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I completely disagree with that jjsemperfi, the time in which it takes someone to receive a rating has no projection of their pilot skills at all. People all learn at different paces and ultimately the person taking more hours reached the same standard or even better than the person that only took 45 hours to achieve the rating.

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Part 61 is definitely rough, that how I got my license in 5 months and 90 hours. There are also setbacks that are uncontrollable to the student such as breaks due to illness, as well as losing instructors. I lost 2 instructors to tour companies during my training. Its just practice, has nothing to do with intelligence, of course there is going to be a lack of skill until you practice and further develop those skills into the standard. Motivation may be a problem for some but a well motivated individual will push through setbacks and get the license in however many hours it takes them and will have proficient pilot skills at the end. Look at two 1000 hour pilots, there skill set will be pretty close to each other and neither of them will be asked in a professional setting how many hours it took them to acquire their private license.

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Absolutely agree with you. I had to delay my CFI 6 months because I was working 2 jobs. I know how set backs go. What I'm saying is that most students WITH the motivation and interest and no set backs are going to finish in around 60 hours max. Most students with no set backs who finish in 100 are just not cut out to fly helicopters.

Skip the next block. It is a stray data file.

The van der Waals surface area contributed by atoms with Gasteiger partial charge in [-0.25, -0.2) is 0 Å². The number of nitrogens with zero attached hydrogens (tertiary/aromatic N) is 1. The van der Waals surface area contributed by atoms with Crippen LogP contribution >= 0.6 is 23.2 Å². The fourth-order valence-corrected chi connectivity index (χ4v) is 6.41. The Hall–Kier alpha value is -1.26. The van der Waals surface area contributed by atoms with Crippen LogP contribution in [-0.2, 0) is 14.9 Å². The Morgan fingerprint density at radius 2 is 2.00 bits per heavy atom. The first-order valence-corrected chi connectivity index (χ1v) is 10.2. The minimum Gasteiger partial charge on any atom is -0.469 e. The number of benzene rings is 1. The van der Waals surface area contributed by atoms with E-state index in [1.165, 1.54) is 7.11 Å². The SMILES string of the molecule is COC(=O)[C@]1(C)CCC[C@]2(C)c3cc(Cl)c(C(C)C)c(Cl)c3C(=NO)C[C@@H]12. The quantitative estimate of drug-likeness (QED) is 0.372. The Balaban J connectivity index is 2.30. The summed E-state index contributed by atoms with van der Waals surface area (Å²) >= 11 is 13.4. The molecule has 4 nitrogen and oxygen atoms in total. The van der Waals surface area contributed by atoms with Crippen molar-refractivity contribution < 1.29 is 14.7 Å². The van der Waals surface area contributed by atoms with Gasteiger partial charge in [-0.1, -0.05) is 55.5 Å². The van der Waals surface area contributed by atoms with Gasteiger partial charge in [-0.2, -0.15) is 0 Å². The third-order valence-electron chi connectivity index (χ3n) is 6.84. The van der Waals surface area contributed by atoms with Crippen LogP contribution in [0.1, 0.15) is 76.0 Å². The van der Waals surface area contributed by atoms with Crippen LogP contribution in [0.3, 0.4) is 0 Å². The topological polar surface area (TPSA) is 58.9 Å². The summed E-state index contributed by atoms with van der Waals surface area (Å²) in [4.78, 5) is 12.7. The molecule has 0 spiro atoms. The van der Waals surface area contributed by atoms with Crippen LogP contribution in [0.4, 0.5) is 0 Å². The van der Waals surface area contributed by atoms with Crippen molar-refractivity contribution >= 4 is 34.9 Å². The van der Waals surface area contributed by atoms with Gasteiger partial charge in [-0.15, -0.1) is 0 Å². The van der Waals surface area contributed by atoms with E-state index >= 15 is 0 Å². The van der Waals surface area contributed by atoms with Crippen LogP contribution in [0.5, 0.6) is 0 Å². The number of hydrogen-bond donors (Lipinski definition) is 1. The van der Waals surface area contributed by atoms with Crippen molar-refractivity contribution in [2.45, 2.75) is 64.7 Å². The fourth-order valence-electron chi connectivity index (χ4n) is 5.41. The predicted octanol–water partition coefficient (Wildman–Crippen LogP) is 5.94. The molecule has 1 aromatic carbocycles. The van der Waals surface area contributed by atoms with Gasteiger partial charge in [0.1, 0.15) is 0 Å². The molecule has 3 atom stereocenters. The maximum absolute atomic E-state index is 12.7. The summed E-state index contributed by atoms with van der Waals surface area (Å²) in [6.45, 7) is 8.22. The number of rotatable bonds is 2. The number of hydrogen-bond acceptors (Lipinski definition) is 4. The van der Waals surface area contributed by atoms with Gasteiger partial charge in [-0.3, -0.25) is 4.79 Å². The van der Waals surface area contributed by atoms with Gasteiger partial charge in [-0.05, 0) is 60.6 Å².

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Sure, although they have 115 to 150 hours to practice practice practice after that. I hope they would get it by 250 hours.... Just saying, might seem harsh, but at our school, we tell people straight up if they might not be cut out for helicopters. Doesn't mean we kick them out, we just let them know. Some move on and truck through it, but chances are, they won't be hired.

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Hi All,

New to the Forum. I'm 27, own a construction business, and am a Marine Corps Veteran. I live 40 minutes away from College of the Sequoias Helicopter School in Paso Robles. My GI bill will cover the whole cost of the school.

Curious as to what all of you think of this school? I am curious how hard it is to land a job after finishing a school like this. From what I'm reading the next step is to hopefully land a job teaching to build my hours. But I'm curious how hard that is, and how long to get to the 1500-2000 flight hours mark that seems to be what is needed for a good job. With the first question aside, after I get the 1500-2000 hrs in, is it really possible or likely to land a job making $60k plus? I'm very concerned about actually making some money out of this within a few years after finishing school. I'm married and have a little boy, and am worried I'm going to be looking for a job for years?

 

Good career change idea??? I'm sick of construction....

Thanks so much in advance for your advice!!!

 

The real knowledge you seek cannot be gained on an internet forum. Truly, what you are talking about is a career decision which can, or could, affect you and your families’ future, or hardship, forever. Do you really expect to find that kind of advice on an internet forum? With all due respect, you’ll find helicopter enthusiasts on helicopter forums just as Police enthusiasts on cop websites and Plumbers or Grape Farmers on their respective websites. The list is endless. With that, I’ll ask. What other career ideas do you have? Is fly helicopters for a living something that burns inside your gut? Or, is it something you just thought it would be cool to do? Simply put, if you want the straight poop from me, you’ll need to convince me this is right for you and your current questions haven’t done that so far. However, what I can tell you is; yes, 60K is doable at 2000 hours-ish.....

 

The ball is your court…

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Flying is about judgement.

 

F’n a.

 

It’s truly pathetic, for whatever reason, that some of today’s youngsters can’t seem to wrap their brains around this fact. A pilot’s judgment while behind the controls of an aircraft is what separates a good pilot from a great pilot. P-E-R-I-O-D……… Otherwise, you’re basically flying on luck alone…..